Warren Buffett's Berkshire Hathaway Inc. officially became the biggest shareholder of Bank of America Corp. on Tuesday, notching billions in gains on the bank's recovery from the financial crisis.
Bank of America said Berkshire exercised warrants to buy 700 million of its shares at below-market prices, a deal that ties back to a crisis-era investment. The move makes the famous stock picker's firm the largest shareholder of the second and third largest U.S. banks -- the third being Wells Fargo & Co. -- while also providing a vote of confidence for Bank of America stock.
"Berkshire is going to keep every share for a very long time," Mr. Buffett said in an email to the Journal Tuesday.
Berkshire's exercise of the warrants, along with dividends the company has received on Bank of America preferred stock, brings its paper gain on its investment in the bank to around $13 billion.
Berkshire bought preferred shares in the bank in 2011 when the lender sorely needed to shore up investor sentiment. Bank of America's share price was slumping as investors grew worried about potentially billions of dollars in legal claims and fines related to the crisis.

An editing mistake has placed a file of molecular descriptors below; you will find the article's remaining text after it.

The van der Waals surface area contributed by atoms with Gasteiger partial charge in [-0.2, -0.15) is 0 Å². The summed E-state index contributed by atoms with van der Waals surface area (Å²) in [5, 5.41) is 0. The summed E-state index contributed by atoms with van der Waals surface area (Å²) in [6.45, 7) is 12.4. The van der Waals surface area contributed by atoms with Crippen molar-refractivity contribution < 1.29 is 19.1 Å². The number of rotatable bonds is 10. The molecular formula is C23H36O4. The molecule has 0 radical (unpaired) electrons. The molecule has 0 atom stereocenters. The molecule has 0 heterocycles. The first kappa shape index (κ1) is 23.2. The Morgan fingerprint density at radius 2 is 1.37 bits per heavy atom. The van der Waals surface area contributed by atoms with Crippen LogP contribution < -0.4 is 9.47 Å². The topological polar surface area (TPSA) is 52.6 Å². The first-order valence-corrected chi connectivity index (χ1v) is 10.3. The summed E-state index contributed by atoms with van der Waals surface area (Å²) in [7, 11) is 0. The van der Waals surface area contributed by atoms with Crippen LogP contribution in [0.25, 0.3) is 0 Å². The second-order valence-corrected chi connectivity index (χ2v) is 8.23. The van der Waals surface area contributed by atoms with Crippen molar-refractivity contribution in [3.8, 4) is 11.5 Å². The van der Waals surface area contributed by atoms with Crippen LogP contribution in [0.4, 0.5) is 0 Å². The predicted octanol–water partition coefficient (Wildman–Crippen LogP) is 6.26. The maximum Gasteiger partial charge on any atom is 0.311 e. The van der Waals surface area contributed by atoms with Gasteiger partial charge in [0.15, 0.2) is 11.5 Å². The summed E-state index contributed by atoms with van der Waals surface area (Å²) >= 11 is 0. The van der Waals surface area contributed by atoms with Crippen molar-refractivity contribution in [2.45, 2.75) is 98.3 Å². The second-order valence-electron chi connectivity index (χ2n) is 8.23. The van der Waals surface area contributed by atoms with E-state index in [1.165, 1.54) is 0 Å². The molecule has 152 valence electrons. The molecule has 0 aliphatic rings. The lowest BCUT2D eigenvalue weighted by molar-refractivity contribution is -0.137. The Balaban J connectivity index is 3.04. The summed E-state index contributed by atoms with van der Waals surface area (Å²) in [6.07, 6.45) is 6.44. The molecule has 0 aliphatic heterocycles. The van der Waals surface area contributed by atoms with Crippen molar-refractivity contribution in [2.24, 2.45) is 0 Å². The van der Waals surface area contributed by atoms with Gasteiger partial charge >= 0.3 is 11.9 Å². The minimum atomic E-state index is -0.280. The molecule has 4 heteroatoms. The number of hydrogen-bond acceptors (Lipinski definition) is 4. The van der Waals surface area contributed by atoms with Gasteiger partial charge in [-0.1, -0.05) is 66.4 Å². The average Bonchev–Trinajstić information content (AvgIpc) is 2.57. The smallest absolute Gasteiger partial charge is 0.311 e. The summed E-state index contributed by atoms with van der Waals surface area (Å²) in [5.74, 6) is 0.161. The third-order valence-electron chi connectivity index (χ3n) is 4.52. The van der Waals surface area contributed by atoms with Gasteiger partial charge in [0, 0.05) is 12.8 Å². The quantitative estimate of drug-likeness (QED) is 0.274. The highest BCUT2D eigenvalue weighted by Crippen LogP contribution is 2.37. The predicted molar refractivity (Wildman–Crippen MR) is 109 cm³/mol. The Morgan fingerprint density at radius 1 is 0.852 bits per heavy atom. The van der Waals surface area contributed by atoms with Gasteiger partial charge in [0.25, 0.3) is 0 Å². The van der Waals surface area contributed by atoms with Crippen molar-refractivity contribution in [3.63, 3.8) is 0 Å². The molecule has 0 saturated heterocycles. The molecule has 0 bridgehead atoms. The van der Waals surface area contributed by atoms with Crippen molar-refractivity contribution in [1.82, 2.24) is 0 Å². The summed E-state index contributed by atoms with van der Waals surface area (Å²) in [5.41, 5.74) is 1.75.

Mr. Buffett helped change the market's perception with the investment and by calling the bank "well led."
The $5 billion deal also included warrants for Berkshire to buy 700 million shares of Bank of America common stock for $7.14 apiece.
At the time, the strike price was slightly above where Bank of America's shares were trading. Now, it is now far below the current price of $23.58 a share.
"In 2011, we welcomed Berkshire Hathaway as a shareholder, and we appreciate their continued support now as our largest common shareholder, " Bank of America Chief Executive Officer Brian Moynihan said in a statement.
The terms of the initial investment were expensive for Bank of America. The preferred stock paid a chunky 6% annual dividend, or $300 million a year.
Mr. Buffett said earlier this year that Berkshire planned to make the switch in its Bank of America stake if the bank could increase its annual dividend to 44 cents a share from 30 cents a share. That is because a common-stock dividend of 44 cents would pay Berkshire more than the $300 million that the preferred stake provides annually.
In June, the Charlotte, N.C., bank received permission from the Federal Reserve as a part of the annual "stress test" process to boost its per-share dividend to 48 cents a year.
Nicole Friedman contributed to this article.
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(END) Dow Jones Newswires
August 29, 2017 17:53 ET (21:53 GMT)